Associate Professor (Ph.D., University of Maryland, 2009)
Office: SBS N-331A
Interests: Post-1945 U.S.; civil rights law and politics; the Civil Rights, Black Power, and Chicano movements; prisons and policing; labor and working class; public and oral history
The nexus of my research centers on the ways in which social justice movements, civil rights, and the prisoners’ rights movement have confronted mass incarceration and the carceral state. My book, We Are Not Slaves: State Violence, Coerced Labor, and Prisoners Rights in Postwar America (UNC Press, 2020), examines the southern prisoners’ rights movement of the 1960s, 1970s, and 1980s and the subsequent construction of what many historians now call the era of mass incarceration and the "New Jim Crow." This southern trustee system was a hierarchical racial regime that constituted a vicious sex trade in which convict guards were given the tacit approval from the prison administration to engage in what I call state-orchestrated sexual assault through the buying and selling of prisoner bodies as a sexual commodity that signified cultural standing and societal power. To confront the carceral regime, a prisoner coalition of Chicano Movement and Black Power organizations publicized their deplorable conditions as "slaves of the state" and initiated a prison-made civil rights revolution and labor protest movement. My work shows that this prison-made civil rights rebellion, while mounting a successful legal challenge, was countered by a new prison regime—one that utilized paramilitary practices, promoted privatized prisons, endorsed massive prison building programs, and embraced 23-hour cell isolation—that established what I call a "Sunbelt" militarized carceral state approach that became exemplary of national prison trends.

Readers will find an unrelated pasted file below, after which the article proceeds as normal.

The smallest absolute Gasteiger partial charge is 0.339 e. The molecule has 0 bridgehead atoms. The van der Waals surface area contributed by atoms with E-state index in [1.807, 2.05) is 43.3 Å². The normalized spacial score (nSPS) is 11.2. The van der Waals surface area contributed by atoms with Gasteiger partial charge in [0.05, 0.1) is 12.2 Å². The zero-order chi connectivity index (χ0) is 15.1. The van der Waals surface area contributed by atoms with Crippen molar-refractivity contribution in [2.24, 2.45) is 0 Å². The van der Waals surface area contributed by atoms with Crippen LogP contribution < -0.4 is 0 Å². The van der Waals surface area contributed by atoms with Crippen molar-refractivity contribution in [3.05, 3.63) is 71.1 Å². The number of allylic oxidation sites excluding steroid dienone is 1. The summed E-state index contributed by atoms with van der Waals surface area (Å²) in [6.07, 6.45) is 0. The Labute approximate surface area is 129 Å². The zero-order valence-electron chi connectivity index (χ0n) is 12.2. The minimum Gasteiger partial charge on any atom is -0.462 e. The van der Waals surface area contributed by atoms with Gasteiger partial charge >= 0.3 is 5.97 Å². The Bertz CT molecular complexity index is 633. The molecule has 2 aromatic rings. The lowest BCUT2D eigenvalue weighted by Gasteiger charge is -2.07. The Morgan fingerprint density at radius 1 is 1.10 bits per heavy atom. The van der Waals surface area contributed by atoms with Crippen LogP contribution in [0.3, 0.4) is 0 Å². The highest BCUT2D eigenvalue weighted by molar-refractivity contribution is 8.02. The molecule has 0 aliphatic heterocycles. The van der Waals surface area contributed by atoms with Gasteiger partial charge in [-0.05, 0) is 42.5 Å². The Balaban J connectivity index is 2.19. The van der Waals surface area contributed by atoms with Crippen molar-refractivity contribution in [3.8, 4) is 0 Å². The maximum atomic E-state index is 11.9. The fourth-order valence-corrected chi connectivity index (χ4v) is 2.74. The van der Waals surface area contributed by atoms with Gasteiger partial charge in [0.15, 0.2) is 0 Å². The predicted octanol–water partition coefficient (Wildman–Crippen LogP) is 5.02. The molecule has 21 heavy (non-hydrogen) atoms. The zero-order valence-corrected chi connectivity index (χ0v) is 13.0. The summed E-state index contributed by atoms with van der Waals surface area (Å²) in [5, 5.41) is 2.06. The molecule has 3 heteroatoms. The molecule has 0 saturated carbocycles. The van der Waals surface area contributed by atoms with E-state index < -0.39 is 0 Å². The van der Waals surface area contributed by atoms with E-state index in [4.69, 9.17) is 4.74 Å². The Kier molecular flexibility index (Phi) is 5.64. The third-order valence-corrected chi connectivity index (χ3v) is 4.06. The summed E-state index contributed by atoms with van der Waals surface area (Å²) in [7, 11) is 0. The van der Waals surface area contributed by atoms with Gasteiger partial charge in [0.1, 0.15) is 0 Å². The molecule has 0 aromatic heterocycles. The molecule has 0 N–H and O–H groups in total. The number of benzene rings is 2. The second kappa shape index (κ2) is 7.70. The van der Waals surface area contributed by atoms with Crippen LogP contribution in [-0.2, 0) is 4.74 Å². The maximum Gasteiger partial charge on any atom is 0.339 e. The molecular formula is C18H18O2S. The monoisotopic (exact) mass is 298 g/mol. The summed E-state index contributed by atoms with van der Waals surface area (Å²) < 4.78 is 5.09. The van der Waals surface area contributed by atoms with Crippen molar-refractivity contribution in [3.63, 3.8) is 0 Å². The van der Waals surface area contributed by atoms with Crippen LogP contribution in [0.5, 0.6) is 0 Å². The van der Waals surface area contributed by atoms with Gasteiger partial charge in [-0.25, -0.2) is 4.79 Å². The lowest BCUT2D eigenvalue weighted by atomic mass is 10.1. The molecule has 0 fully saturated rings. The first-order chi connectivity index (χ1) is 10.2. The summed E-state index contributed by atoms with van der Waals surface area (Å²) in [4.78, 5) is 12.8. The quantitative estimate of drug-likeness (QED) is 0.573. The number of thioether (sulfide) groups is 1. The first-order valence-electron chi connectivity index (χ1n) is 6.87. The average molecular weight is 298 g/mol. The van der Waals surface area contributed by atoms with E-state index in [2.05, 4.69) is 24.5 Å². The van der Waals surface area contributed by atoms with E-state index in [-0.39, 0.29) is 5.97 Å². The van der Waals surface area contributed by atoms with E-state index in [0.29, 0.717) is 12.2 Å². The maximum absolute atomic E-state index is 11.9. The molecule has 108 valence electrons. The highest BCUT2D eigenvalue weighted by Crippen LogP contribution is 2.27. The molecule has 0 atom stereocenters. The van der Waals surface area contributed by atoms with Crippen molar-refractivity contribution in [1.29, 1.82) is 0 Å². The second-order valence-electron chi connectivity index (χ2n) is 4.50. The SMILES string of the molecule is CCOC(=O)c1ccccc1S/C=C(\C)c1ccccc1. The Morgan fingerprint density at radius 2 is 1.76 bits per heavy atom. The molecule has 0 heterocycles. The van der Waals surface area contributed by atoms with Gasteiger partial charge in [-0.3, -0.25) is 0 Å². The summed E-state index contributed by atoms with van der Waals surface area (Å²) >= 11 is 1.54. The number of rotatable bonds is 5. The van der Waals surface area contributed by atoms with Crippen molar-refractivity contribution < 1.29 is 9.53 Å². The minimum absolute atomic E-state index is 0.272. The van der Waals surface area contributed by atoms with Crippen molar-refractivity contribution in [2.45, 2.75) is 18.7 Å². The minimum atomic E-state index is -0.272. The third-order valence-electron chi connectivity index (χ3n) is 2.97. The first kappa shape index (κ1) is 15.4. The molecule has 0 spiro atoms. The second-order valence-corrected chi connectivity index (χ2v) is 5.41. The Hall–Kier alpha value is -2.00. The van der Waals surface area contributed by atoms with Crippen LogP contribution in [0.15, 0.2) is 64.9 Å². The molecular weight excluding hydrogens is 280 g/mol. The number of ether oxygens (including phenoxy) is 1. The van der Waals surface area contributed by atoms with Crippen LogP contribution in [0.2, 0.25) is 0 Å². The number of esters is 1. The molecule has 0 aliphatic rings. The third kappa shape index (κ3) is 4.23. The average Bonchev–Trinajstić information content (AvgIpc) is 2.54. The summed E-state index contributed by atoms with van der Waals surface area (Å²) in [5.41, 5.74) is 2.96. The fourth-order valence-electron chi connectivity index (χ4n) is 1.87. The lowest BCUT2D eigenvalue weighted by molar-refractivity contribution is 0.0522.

A related book project brings together historians of immigration and immigration detention with historians of the carceral state. This project, an anthology entitled Caging Borders and Carceral States: Incarcerations, Migration Detention, and Resistance (UNC Press, 2019), explores how the carceral regimes of prisons, policing, and immigration are intertwined in the American southwest and borderlands. My next book project is a history of sheriffs in the U.S. South and South West. As elected politicians and as law enforcers, sheriffs occupy a unique position in American history that mark their policing role as significantly different than in other nations.
My work has been published in the Journal of Urban History, the Journal of American History, and the anthology The New, New South (University Press of Florida, 2012); and my book projects have been supported by fellowships at Southern Methodist University, Rutgers University, Case Western Reserve University, and the University of Connecticut. To reach wide audiences, I have appeared on national media programs through radio, print newspapers, and cable news television (CNN & MNSBC).
• "Cell Taught, Self Taught: The Chicano Movement Behind Bars"
• "We Are Not Slaves: Rethinking the Rise of Carceral States through the Lens of the Prisoners' Rights Movement"
• "Slaves of the State: Prison Uprisings and Lessons of Attica" (review essay)
• "Gun Laws and Race in Florida: Numbers Show We Aren't Safe" (op-ed)
• "Confederate Flag Deserves History's Harsh Verdict" (op-ed)